Wheat is a staple food that has been cultivated for thousands of years, and it has undergone significant changes in recent decades due to modern agricultural practices and genetic modification. Today’s wheat is different from the heritage wheat that our ancestors consumed because it has been bred to produce higher yields, resist pests and diseases, and tolerate environmental stresses.
Heritage wheat, also known as ancient or heirloom wheat, refers to the varieties of wheat that were grown before the widespread use of modern agriculture. These types of wheat are often more diverse and have a broader range of nutrients than modern wheat. Heritage wheat varieties include spelt, emmer, einkorn, and Kamut.
Modern wheat has been bred to produce higher yields, which has resulted in larger, sturdier plants with shorter stalks and more prominent heads. These characteristics make it easier to harvest and process wheat on a large scale, but they also lead to a less diverse range of nutrients in the grain.
In addition to changes in the genetic makeup of wheat, the way it is processed has also changed. Most commercial wheat products today are made from refined flour, which is stripped of the bran and germ, leaving behind only the starchy endosperm. This process removes many of the nutrients and fiber found in the whole grain.
The negative health impacts of wheat on people can vary from person to person. Some people may experience digestive issues such as bloating, gas, and diarrhea when consuming wheat due to an intolerance or allergy to gluten, a protein found in wheat. This condition is called celiac disease, and it affects approximately 1% of the population.
Others may experience non-celiac gluten sensitivity, which is a condition where people experience symptoms similar to celiac disease but do not have the characteristic intestinal damage associated with it.
Furthermore, wheat consumption has been linked to several other health issues, such as increased inflammation, insulin resistance, and an increased risk of developing type 2 diabetes. This is because wheat is high in carbohydrates and can cause a rapid rise in blood sugar levels, which can lead to insulin resistance over time.
If someone wants to wean off of eating wheat, there are several steps they can take. Here are a few suggestions:
- Replace wheat-based products with gluten-free alternatives: There are many gluten-free alternatives available for wheat-based products, such as rice flour, almond flour, coconut flour, and gluten-free oats. These can be used to make bread, pasta, and other wheat-based dishes. Some people learn to do without wheat products all together, as I have.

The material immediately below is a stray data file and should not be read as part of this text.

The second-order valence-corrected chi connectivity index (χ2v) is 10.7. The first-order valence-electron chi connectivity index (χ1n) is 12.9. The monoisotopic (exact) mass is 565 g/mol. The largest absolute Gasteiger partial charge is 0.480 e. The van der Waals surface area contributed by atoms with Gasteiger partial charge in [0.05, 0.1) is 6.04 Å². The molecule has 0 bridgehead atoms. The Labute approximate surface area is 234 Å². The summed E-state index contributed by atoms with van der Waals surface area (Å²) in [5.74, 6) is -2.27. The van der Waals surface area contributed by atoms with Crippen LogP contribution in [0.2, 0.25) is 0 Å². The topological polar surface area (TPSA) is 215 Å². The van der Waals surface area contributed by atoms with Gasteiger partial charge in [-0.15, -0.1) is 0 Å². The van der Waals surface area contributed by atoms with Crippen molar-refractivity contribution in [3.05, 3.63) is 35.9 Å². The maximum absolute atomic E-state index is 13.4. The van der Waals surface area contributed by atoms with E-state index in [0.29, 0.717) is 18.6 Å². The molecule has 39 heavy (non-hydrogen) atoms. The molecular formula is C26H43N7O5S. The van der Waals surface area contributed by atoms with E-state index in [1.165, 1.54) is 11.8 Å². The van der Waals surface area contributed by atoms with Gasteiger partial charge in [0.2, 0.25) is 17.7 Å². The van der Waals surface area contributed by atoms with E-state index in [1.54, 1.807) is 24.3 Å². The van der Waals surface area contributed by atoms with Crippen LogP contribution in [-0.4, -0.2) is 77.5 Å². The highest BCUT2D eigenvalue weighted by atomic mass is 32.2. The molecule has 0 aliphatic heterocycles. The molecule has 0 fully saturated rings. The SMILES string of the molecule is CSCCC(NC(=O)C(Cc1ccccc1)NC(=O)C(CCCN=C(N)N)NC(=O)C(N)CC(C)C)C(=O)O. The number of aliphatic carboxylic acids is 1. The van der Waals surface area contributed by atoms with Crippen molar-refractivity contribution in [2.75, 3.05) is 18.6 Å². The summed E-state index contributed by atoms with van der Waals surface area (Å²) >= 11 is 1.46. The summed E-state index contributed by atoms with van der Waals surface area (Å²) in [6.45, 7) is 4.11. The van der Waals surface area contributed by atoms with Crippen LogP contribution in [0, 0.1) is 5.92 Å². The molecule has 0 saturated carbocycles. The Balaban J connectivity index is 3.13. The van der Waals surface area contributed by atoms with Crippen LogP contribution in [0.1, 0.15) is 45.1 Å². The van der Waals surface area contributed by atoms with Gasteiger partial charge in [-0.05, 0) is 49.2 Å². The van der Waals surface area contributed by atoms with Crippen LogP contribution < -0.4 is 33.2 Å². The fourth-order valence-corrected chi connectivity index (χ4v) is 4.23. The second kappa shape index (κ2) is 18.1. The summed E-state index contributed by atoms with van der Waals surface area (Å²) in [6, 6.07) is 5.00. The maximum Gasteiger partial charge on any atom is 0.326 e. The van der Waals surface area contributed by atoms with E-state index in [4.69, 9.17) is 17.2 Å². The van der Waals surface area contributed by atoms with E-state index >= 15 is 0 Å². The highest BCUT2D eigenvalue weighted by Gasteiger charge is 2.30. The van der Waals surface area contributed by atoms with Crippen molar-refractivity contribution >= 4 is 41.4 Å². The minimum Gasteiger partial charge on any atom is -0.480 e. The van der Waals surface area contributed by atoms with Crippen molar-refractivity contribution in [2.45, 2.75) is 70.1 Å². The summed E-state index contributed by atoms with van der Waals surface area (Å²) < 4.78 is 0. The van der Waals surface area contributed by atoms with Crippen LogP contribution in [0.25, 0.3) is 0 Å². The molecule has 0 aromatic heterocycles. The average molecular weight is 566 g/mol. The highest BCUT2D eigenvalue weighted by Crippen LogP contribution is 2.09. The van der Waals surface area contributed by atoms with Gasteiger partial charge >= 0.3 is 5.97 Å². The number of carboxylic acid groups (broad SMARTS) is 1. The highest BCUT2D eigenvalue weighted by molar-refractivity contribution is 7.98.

- Focus on whole, unprocessed foods: Instead of relying on processed wheat-based products, focus on whole, unprocessed foods like vegetables, fruits, nuts, seeds, and proteins like chicken, fish, and eggs. This will help to provide a wider range of nutrients and fiber.
- Experiment with different grains: There are many other grains besides wheat that can be used in cooking, such as quinoa, millet, amaranth, and buckwheat. These grains can be used as a substitute for wheat in recipes.
- Read labels carefully: Be sure to read labels carefully when shopping for food. Wheat can be found in many products besides bread and pasta, such as soups, sauces, and dressings. Wheat flour even shows up in licorice.
In conclusion, while wheat may be a staple food for many people, it is important to be aware of its potential negative health impacts and to take steps to wean off of it if necessary. By following the steps outlined above, you can reduce your wheat intake and improve your overall health and wellbeing.
- “Wheat: The global grain trade” by Bruce M. Hockman, Food and Agriculture Organization of the United Nations, accessed March 13, 2023. http://www.fao.org/3/Y3553E/y3553e07.htm
- “The Health Benefits of Heritage Wheat” by Dr. David Perlmutter, Grain Foods Foundation, accessed March 13, 2023. https://grainfoodsfoundation.org/2019/06/the-health-benefits-of-heritage-wheat/
- “Einkorn: The First Wheat” by Bebe Black Carminito, The Old Farmer’s Almanac, accessed March 13, 2023. https://www.almanac.com/news/gardening/gardening-advice/einkorn-first-wheat
- “Ancient Grains: The Benefits and Risks of Eating Older Varieties” by Tammy Worth, Everyday Health, accessed March 13, 2023. https://www.everydayhealth.com/diet-nutrition/ancient-grains-benefits-and-risks-eating-older-varieties/
- “Celiac Disease” by National Institute of Diabetes and Digestive and Kidney Diseases, National Institutes of Health, accessed March 13, 2023. https://www.niddk.nih.gov/health-information/digestive-diseases/celiac-disease
- “Non-Celiac Gluten Sensitivity” by Columbia University Department of Medicine, accessed March 13, 2023. https://www.columbiadoctors.org/non-celiac-gluten-sensitivity
- “Gluten-free diet: What’s allowed, what’s not” by Mayo Clinic Staff, Mayo Clinic, accessed March 13, 2023. https://www.mayoclinic.org/healthy-lifestyle/nutrition-and-healthy-eating/in-depth/gluten-free-diet/art-20048530